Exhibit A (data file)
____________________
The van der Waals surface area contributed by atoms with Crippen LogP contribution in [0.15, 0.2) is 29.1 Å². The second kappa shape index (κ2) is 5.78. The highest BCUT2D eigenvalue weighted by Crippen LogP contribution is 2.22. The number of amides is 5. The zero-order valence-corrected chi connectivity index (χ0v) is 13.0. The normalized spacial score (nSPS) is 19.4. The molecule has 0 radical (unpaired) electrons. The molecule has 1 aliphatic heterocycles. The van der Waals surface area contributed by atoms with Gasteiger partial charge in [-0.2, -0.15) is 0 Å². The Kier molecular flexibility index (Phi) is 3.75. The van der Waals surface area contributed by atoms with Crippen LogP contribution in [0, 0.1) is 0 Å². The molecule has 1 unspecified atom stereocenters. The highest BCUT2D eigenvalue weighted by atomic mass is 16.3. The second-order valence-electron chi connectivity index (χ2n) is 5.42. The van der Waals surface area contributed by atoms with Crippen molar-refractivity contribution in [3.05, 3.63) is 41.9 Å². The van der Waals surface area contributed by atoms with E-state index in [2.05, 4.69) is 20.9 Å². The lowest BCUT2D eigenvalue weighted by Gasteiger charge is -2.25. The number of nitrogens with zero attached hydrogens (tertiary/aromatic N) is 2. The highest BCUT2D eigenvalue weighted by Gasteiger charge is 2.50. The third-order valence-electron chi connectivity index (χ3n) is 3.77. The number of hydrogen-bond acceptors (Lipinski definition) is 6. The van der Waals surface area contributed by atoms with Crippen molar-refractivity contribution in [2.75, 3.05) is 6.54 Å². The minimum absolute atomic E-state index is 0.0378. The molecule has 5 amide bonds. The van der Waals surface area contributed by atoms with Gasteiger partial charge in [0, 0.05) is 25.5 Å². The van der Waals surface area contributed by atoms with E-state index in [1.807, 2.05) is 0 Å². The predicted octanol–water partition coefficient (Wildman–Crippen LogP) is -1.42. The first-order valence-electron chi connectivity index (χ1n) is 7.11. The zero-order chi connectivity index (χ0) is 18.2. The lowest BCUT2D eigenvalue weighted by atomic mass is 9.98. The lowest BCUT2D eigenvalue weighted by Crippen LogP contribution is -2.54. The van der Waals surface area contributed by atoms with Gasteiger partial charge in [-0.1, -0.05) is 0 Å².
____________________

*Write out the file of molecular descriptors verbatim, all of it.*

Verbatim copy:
The van der Waals surface area contributed by atoms with Crippen LogP contribution in [0.15, 0.2) is 29.1 Å². The second kappa shape index (κ2) is 5.78. The highest BCUT2D eigenvalue weighted by Crippen LogP contribution is 2.22. The number of amides is 5. The zero-order valence-corrected chi connectivity index (χ0v) is 13.0. The normalized spacial score (nSPS) is 19.4. The molecule has 0 radical (unpaired) electrons. The molecule has 1 aliphatic heterocycles. The van der Waals surface area contributed by atoms with Gasteiger partial charge in [-0.2, -0.15) is 0 Å². The Kier molecular flexibility index (Phi) is 3.75. The van der Waals surface area contributed by atoms with Crippen LogP contribution in [0, 0.1) is 0 Å². The molecule has 1 unspecified atom stereocenters. The highest BCUT2D eigenvalue weighted by atomic mass is 16.3. The second-order valence-electron chi connectivity index (χ2n) is 5.42. The van der Waals surface area contributed by atoms with Crippen molar-refractivity contribution in [3.05, 3.63) is 41.9 Å². The van der Waals surface area contributed by atoms with E-state index in [2.05, 4.69) is 20.9 Å². The lowest BCUT2D eigenvalue weighted by Gasteiger charge is -2.25. The number of nitrogens with zero attached hydrogens (tertiary/aromatic N) is 2. The highest BCUT2D eigenvalue weighted by Gasteiger charge is 2.50. The third-order valence-electron chi connectivity index (χ3n) is 3.77. The number of hydrogen-bond acceptors (Lipinski definition) is 6. The van der Waals surface area contributed by atoms with Crippen molar-refractivity contribution in [2.75, 3.05) is 6.54 Å². The minimum absolute atomic E-state index is 0.0378. The molecule has 5 amide bonds. The van der Waals surface area contributed by atoms with Gasteiger partial charge in [0, 0.05) is 25.5 Å². The van der Waals surface area contributed by atoms with E-state index in [1.807, 2.05) is 0 Å². The predicted octanol–water partition coefficient (Wildman–Crippen LogP) is -1.42. The first-order valence-electron chi connectivity index (χ1n) is 7.11. The zero-order chi connectivity index (χ0) is 18.2. The lowest BCUT2D eigenvalue weighted by atomic mass is 9.98. The lowest BCUT2D eigenvalue weighted by Crippen LogP contribution is -2.54. The van der Waals surface area contributed by atoms with Gasteiger partial charge in [-0.1, -0.05) is 0 Å².